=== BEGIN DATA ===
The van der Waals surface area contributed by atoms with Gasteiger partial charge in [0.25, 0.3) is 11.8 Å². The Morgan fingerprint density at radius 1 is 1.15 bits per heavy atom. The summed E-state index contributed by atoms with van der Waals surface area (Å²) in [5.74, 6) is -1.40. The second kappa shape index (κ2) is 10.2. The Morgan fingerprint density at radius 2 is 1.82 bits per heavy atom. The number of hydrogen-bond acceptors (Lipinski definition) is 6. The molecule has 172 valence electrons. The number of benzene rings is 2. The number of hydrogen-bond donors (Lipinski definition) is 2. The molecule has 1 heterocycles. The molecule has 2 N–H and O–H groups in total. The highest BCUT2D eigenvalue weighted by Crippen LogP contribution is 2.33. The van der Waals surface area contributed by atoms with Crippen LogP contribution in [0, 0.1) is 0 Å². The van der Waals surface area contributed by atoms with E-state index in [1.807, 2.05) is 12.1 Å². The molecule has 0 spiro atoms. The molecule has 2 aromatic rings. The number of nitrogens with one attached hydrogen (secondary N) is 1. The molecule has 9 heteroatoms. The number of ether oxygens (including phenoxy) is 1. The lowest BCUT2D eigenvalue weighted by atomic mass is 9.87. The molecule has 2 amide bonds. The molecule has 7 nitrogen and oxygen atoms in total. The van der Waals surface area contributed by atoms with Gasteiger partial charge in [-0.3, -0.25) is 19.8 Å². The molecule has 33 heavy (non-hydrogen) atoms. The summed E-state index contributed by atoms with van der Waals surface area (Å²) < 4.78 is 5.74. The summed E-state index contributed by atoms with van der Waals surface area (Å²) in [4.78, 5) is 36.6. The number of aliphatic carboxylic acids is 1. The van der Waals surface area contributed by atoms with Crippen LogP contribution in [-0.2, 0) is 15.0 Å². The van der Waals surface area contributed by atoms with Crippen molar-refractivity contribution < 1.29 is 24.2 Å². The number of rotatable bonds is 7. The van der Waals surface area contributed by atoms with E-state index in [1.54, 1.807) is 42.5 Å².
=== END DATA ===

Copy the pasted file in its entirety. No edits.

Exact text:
The van der Waals surface area contributed by atoms with Gasteiger partial charge in [0.25, 0.3) is 11.8 Å². The Morgan fingerprint density at radius 1 is 1.15 bits per heavy atom. The summed E-state index contributed by atoms with van der Waals surface area (Å²) in [5.74, 6) is -1.40. The second kappa shape index (κ2) is 10.2. The Morgan fingerprint density at radius 2 is 1.82 bits per heavy atom. The number of hydrogen-bond acceptors (Lipinski definition) is 6. The molecule has 172 valence electrons. The number of benzene rings is 2. The number of hydrogen-bond donors (Lipinski definition) is 2. The molecule has 1 heterocycles. The molecule has 2 N–H and O–H groups in total. The highest BCUT2D eigenvalue weighted by Crippen LogP contribution is 2.33. The van der Waals surface area contributed by atoms with Crippen LogP contribution in [0, 0.1) is 0 Å². The van der Waals surface area contributed by atoms with E-state index in [1.807, 2.05) is 12.1 Å². The molecule has 0 spiro atoms. The molecule has 2 aromatic rings. The number of nitrogens with one attached hydrogen (secondary N) is 1. The molecule has 9 heteroatoms. The number of ether oxygens (including phenoxy) is 1. The lowest BCUT2D eigenvalue weighted by atomic mass is 9.87. The molecule has 2 amide bonds. The molecule has 7 nitrogen and oxygen atoms in total. The van der Waals surface area contributed by atoms with Gasteiger partial charge in [-0.3, -0.25) is 19.8 Å². The molecule has 33 heavy (non-hydrogen) atoms. The summed E-state index contributed by atoms with van der Waals surface area (Å²) < 4.78 is 5.74. The summed E-state index contributed by atoms with van der Waals surface area (Å²) in [4.78, 5) is 36.6. The number of aliphatic carboxylic acids is 1. The van der Waals surface area contributed by atoms with Crippen LogP contribution in [-0.2, 0) is 15.0 Å². The van der Waals surface area contributed by atoms with Crippen molar-refractivity contribution < 1.29 is 24.2 Å². The number of rotatable bonds is 7. The van der Waals surface area contributed by atoms with E-state index in [1.54, 1.807) is 42.5 Å².